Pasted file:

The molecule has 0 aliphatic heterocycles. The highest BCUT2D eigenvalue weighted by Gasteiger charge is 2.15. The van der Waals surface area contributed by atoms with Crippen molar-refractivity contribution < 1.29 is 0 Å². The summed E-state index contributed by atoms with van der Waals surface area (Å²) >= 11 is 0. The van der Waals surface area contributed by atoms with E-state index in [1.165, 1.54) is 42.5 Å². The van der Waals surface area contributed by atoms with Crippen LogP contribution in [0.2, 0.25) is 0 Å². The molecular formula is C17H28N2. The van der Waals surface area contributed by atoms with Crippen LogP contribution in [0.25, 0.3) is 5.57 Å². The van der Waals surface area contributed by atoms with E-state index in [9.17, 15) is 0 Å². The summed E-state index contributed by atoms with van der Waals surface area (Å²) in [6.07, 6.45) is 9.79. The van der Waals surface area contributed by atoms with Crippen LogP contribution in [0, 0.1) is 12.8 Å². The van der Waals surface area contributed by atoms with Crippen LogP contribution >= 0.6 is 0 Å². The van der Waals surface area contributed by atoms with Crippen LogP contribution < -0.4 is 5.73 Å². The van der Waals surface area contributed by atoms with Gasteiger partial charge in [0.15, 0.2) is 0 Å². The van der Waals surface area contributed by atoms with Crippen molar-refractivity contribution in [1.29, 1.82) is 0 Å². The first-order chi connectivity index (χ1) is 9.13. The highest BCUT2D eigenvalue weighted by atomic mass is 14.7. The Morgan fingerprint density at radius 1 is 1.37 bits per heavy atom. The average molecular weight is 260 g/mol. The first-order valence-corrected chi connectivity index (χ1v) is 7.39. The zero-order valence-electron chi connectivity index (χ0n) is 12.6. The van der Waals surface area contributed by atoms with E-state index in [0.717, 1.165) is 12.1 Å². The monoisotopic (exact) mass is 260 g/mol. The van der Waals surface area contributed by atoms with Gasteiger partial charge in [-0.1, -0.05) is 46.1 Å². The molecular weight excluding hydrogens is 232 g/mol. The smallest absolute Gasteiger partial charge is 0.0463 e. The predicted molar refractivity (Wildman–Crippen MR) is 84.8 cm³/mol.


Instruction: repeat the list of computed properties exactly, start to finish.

The molecule has 0 aliphatic heterocycles. The highest BCUT2D eigenvalue weighted by Gasteiger charge is 2.15. The van der Waals surface area contributed by atoms with Crippen molar-refractivity contribution < 1.29 is 0 Å². The summed E-state index contributed by atoms with van der Waals surface area (Å²) >= 11 is 0. The van der Waals surface area contributed by atoms with E-state index in [1.165, 1.54) is 42.5 Å². The van der Waals surface area contributed by atoms with Crippen LogP contribution in [0.2, 0.25) is 0 Å². The molecular formula is C17H28N2. The van der Waals surface area contributed by atoms with Crippen LogP contribution in [0.25, 0.3) is 5.57 Å². The van der Waals surface area contributed by atoms with E-state index in [9.17, 15) is 0 Å². The summed E-state index contributed by atoms with van der Waals surface area (Å²) in [6.07, 6.45) is 9.79. The van der Waals surface area contributed by atoms with Crippen LogP contribution in [0, 0.1) is 12.8 Å². The van der Waals surface area contributed by atoms with Crippen LogP contribution >= 0.6 is 0 Å². The van der Waals surface area contributed by atoms with Crippen LogP contribution < -0.4 is 5.73 Å². The van der Waals surface area contributed by atoms with Gasteiger partial charge in [0.15, 0.2) is 0 Å². The van der Waals surface area contributed by atoms with Crippen molar-refractivity contribution in [1.29, 1.82) is 0 Å². The first-order chi connectivity index (χ1) is 9.13. The highest BCUT2D eigenvalue weighted by atomic mass is 14.7. The Morgan fingerprint density at radius 1 is 1.37 bits per heavy atom. The average molecular weight is 260 g/mol. The first-order valence-corrected chi connectivity index (χ1v) is 7.39. The zero-order valence-electron chi connectivity index (χ0n) is 12.6. The van der Waals surface area contributed by atoms with E-state index in [0.717, 1.165) is 12.1 Å². The monoisotopic (exact) mass is 260 g/mol. The van der Waals surface area contributed by atoms with Gasteiger partial charge in [-0.1, -0.05) is 46.1 Å². The molecular weight excluding hydrogens is 232 g/mol. The smallest absolute Gasteiger partial charge is 0.0463 e. The predicted molar refractivity (Wildman–Crippen MR) is 84.8 cm³/mol.